These stories, despite their overemphasis on tricks of plot, do convey a vivid and sometimes gritty sense of life in twentieth century India. The loss of a job can be both demoralizing and terrifying to a man and his family, propelling him to foolish gambling in the hope of a miracle that will set them back on their feet again. A gardener can take pride in a lifetime spent in caring for the garden of a once-grand estate, failing to understand that times change and that his wonderful garden is now seen as an impediment to progress. The city officers can deny their responsibility for the diseases and poverty that pervade Malgudi, yet their pretenses benefit no one—not even themselves. These are human beings that one might find—in different clothes and with different mannerisms, but essentially the same—in any small city anywhere in the world, and their concerns are essentially universal.
Fortunes rise and fall in Malgudi, often with little provocation or warning. In “The Martyr’s Corner,” “Out of Business,” and other tales in the collection, one feels the precariousness of life in India. In this world, an innocent mistake can be fatal—or not, depending on the luck of the individual. Luck is still an important part of life in Malgudi. Chance becomes increasingly important as individual effort crashes against the unfairness of life. The men and women and even the children in Malgudi hope for the best, but do not dare to expect it. They are never surprised by a bad turn of events, but good fortune amazes and delights them. Narayan captures with subtlety and dexterity the wistful fatalism of his characters. He makes the reader care about the citizens of Malgudi, perhaps more than the slender story lines warrant.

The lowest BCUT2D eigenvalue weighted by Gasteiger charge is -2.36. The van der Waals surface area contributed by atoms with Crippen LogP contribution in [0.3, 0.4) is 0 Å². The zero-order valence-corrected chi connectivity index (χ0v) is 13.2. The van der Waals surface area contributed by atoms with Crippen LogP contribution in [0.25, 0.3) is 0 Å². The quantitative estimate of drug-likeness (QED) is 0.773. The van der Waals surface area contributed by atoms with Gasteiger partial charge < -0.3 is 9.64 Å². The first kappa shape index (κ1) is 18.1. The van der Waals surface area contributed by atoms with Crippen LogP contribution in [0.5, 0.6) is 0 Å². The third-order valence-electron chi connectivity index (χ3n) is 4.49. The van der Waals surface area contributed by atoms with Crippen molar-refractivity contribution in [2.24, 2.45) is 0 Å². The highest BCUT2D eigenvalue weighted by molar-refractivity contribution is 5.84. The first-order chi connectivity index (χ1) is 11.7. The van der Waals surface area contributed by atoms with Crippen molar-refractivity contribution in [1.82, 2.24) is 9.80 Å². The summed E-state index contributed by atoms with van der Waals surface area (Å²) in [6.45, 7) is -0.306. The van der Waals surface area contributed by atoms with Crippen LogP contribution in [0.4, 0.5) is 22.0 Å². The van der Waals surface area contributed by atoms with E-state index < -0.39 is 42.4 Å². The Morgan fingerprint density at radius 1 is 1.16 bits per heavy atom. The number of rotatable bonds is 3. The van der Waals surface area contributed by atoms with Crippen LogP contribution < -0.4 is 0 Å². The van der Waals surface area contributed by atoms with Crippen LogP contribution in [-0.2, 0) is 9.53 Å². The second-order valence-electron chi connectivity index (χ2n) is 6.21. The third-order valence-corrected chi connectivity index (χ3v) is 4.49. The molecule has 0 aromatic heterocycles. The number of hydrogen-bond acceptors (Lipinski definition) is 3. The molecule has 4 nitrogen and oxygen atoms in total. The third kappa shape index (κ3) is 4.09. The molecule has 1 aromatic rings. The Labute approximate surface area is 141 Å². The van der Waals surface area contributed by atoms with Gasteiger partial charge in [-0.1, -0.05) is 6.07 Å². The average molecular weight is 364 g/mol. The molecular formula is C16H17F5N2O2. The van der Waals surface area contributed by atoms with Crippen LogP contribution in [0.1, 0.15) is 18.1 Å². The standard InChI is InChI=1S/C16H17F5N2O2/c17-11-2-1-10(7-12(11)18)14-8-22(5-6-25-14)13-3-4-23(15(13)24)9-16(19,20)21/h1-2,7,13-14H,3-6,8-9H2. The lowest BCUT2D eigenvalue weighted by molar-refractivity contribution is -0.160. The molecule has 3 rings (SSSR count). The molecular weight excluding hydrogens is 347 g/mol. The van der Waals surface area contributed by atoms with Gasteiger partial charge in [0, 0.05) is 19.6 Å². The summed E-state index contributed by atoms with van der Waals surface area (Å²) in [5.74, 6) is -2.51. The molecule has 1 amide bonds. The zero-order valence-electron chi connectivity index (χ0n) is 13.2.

Narayan’s prose is, for the most part, simple, with a flavor of the poetic, but without excessive ornament. Always, however, a tension exists in the narration, a sense that the story may suddenly veer off in an unexpected direction. The tone is that of a sovereign storyteller, unconstrained by aesthetic or formal considerations. Often false clues are dropped along the way, and promises to the reader are easily cast aside, as the story doublecrosses both the characters and the “listener” of the tale.
The newest stories in the collection are slightly more complex in plot and narrative structure than the earlier ones, but their focus is essentially the same as the others. Pop music and hippies make an appearance—among other phenomena of the modern world—but they are involved in stories not so different from the tales previously told. Narayan seems to be implying that while the surface of life changes the essential core remains the same. Certainly, the stories in this collection are admirable testimony to this belief.
Narayan has been asked many times to pinpoint precisely where Malgudi is on the map of India. Literary scholars have tried to locate this now mythical city and the region surrounding it, even going to the length of creating maps based on internal evidence from the stories. Narayan himself insists, however, that Malgudi is strictly imaginary, the fruit of his imagination colliding with the real world. He can, he claims, find inhabitants of Malgudi anyplace in the world, even in New York City. People are people, he says, characters are characters, wherever one finds them. It is this conviction, this love of the human race in all of its imperfections and small glories, that gives these stories their lasting value.
The Atlantic. CCXLIX, April, 1982, p. 106.
Christian Science Monitor. May 14, 1982, p. B2.
Library Journal. CVII, April 1, 1982, p. 746.
Nation. CCXXXIV, April 24, 1982, p. 499.
The New York Review of Books. XXIX, April 1, 1982, p. 21.
The New York Times Book Review. LXXXVII, March 7, 1982, p. 1.
The New Yorker. LVIII, August 2, 1982, p. 84.
Saturday Review. IX, March, 1982, p. 62.